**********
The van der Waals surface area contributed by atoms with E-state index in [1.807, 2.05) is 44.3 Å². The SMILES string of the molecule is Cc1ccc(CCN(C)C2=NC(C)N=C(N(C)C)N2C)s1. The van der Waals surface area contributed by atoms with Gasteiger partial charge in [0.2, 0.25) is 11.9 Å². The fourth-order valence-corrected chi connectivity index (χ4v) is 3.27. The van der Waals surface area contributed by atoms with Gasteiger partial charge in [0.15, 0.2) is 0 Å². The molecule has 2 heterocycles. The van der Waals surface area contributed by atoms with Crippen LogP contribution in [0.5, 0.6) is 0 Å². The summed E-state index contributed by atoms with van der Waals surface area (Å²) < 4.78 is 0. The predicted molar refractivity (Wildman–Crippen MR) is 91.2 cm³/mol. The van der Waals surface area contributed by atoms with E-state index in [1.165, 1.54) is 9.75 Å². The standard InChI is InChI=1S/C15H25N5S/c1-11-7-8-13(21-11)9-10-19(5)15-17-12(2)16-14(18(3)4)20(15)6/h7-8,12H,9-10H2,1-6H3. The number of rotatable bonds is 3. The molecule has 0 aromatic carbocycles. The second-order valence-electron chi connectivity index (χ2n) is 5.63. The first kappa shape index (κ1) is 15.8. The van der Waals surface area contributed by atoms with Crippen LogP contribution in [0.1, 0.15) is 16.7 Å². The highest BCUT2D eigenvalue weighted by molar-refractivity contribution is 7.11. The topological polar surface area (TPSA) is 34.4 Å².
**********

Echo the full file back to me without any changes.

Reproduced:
The van der Waals surface area contributed by atoms with E-state index in [1.807, 2.05) is 44.3 Å². The SMILES string of the molecule is Cc1ccc(CCN(C)C2=NC(C)N=C(N(C)C)N2C)s1. The van der Waals surface area contributed by atoms with Gasteiger partial charge in [0.2, 0.25) is 11.9 Å². The fourth-order valence-corrected chi connectivity index (χ4v) is 3.27. The van der Waals surface area contributed by atoms with Gasteiger partial charge in [0.15, 0.2) is 0 Å². The molecule has 2 heterocycles. The van der Waals surface area contributed by atoms with Crippen LogP contribution in [0.5, 0.6) is 0 Å². The summed E-state index contributed by atoms with van der Waals surface area (Å²) < 4.78 is 0. The predicted molar refractivity (Wildman–Crippen MR) is 91.2 cm³/mol. The van der Waals surface area contributed by atoms with E-state index in [1.165, 1.54) is 9.75 Å². The standard InChI is InChI=1S/C15H25N5S/c1-11-7-8-13(21-11)9-10-19(5)15-17-12(2)16-14(18(3)4)20(15)6/h7-8,12H,9-10H2,1-6H3. The number of rotatable bonds is 3. The molecule has 0 aromatic carbocycles. The second-order valence-electron chi connectivity index (χ2n) is 5.63. The first kappa shape index (κ1) is 15.8. The van der Waals surface area contributed by atoms with Crippen LogP contribution in [0.1, 0.15) is 16.7 Å². The highest BCUT2D eigenvalue weighted by molar-refractivity contribution is 7.11. The topological polar surface area (TPSA) is 34.4 Å².